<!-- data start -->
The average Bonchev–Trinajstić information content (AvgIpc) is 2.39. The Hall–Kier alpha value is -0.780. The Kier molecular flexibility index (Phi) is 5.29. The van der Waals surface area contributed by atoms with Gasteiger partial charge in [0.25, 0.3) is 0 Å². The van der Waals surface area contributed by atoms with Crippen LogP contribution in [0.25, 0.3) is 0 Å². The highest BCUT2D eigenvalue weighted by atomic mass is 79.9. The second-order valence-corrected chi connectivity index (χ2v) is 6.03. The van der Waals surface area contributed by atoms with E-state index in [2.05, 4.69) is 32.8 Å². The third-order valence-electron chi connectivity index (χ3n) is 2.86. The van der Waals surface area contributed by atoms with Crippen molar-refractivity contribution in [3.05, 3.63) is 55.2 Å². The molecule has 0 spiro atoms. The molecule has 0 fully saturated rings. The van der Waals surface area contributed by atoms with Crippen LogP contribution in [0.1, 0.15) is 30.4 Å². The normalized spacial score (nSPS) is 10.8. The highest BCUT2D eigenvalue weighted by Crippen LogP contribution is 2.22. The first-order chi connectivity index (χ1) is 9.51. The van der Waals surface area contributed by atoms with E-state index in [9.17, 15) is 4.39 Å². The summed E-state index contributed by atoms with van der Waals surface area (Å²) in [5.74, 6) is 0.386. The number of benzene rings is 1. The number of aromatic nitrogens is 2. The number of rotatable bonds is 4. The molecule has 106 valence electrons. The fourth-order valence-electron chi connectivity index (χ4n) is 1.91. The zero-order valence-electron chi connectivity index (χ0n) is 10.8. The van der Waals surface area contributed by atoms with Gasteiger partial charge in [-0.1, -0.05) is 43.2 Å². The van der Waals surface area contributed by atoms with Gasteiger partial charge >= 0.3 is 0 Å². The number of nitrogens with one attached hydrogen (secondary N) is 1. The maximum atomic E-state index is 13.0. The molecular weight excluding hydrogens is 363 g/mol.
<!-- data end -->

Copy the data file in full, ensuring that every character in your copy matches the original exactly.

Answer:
The average Bonchev–Trinajstić information content (AvgIpc) is 2.39. The Hall–Kier alpha value is -0.780. The Kier molecular flexibility index (Phi) is 5.29. The van der Waals surface area contributed by atoms with Gasteiger partial charge in [0.25, 0.3) is 0 Å². The van der Waals surface area contributed by atoms with Crippen LogP contribution in [0.25, 0.3) is 0 Å². The highest BCUT2D eigenvalue weighted by atomic mass is 79.9. The second-order valence-corrected chi connectivity index (χ2v) is 6.03. The van der Waals surface area contributed by atoms with E-state index in [2.05, 4.69) is 32.8 Å². The third-order valence-electron chi connectivity index (χ3n) is 2.86. The van der Waals surface area contributed by atoms with Crippen molar-refractivity contribution in [3.05, 3.63) is 55.2 Å². The molecule has 0 spiro atoms. The molecule has 0 fully saturated rings. The van der Waals surface area contributed by atoms with Crippen LogP contribution in [0.1, 0.15) is 30.4 Å². The normalized spacial score (nSPS) is 10.8. The highest BCUT2D eigenvalue weighted by Crippen LogP contribution is 2.22. The first-order chi connectivity index (χ1) is 9.51. The van der Waals surface area contributed by atoms with E-state index in [9.17, 15) is 4.39 Å². The summed E-state index contributed by atoms with van der Waals surface area (Å²) in [5.74, 6) is 0.386. The number of benzene rings is 1. The number of aromatic nitrogens is 2. The number of rotatable bonds is 4. The molecule has 106 valence electrons. The fourth-order valence-electron chi connectivity index (χ4n) is 1.91. The zero-order valence-electron chi connectivity index (χ0n) is 10.8. The van der Waals surface area contributed by atoms with Gasteiger partial charge in [-0.1, -0.05) is 43.2 Å². The van der Waals surface area contributed by atoms with Gasteiger partial charge >= 0.3 is 0 Å². The number of nitrogens with one attached hydrogen (secondary N) is 1. The maximum atomic E-state index is 13.0. The molecular weight excluding hydrogens is 363 g/mol.